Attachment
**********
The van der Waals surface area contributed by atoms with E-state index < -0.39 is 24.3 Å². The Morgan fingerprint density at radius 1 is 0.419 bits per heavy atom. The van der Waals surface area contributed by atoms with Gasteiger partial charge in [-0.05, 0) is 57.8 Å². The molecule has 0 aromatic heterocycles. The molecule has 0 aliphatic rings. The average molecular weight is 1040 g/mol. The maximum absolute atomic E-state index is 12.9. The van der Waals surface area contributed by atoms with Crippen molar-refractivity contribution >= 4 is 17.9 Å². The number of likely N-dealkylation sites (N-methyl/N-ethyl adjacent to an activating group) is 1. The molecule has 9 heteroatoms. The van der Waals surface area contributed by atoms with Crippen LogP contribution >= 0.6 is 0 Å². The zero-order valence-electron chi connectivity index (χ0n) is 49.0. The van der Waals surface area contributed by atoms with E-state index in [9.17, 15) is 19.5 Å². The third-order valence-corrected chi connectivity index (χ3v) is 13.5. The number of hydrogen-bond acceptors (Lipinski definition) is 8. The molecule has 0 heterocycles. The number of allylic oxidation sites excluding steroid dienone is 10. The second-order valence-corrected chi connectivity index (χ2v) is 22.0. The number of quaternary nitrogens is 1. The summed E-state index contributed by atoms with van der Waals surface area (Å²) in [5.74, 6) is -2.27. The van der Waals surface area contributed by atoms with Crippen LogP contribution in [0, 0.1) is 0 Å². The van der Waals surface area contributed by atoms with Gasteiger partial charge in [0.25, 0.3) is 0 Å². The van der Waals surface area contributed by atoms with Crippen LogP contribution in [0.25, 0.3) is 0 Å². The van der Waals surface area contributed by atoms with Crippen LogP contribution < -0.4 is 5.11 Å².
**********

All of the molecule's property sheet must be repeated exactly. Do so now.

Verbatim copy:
The van der Waals surface area contributed by atoms with E-state index < -0.39 is 24.3 Å². The Morgan fingerprint density at radius 1 is 0.419 bits per heavy atom. The van der Waals surface area contributed by atoms with Gasteiger partial charge in [-0.05, 0) is 57.8 Å². The molecule has 0 aromatic heterocycles. The molecule has 0 aliphatic rings. The average molecular weight is 1040 g/mol. The maximum absolute atomic E-state index is 12.9. The van der Waals surface area contributed by atoms with Crippen molar-refractivity contribution >= 4 is 17.9 Å². The number of likely N-dealkylation sites (N-methyl/N-ethyl adjacent to an activating group) is 1. The molecule has 9 heteroatoms. The van der Waals surface area contributed by atoms with Crippen LogP contribution >= 0.6 is 0 Å². The zero-order valence-electron chi connectivity index (χ0n) is 49.0. The van der Waals surface area contributed by atoms with E-state index in [9.17, 15) is 19.5 Å². The third-order valence-corrected chi connectivity index (χ3v) is 13.5. The number of hydrogen-bond acceptors (Lipinski definition) is 8. The molecule has 0 heterocycles. The number of allylic oxidation sites excluding steroid dienone is 10. The second-order valence-corrected chi connectivity index (χ2v) is 22.0. The number of quaternary nitrogens is 1. The summed E-state index contributed by atoms with van der Waals surface area (Å²) in [5.74, 6) is -2.27. The van der Waals surface area contributed by atoms with Crippen LogP contribution in [0, 0.1) is 0 Å². The van der Waals surface area contributed by atoms with Gasteiger partial charge in [0.25, 0.3) is 0 Å². The van der Waals surface area contributed by atoms with Crippen LogP contribution in [0.25, 0.3) is 0 Å². The van der Waals surface area contributed by atoms with Crippen LogP contribution < -0.4 is 5.11 Å².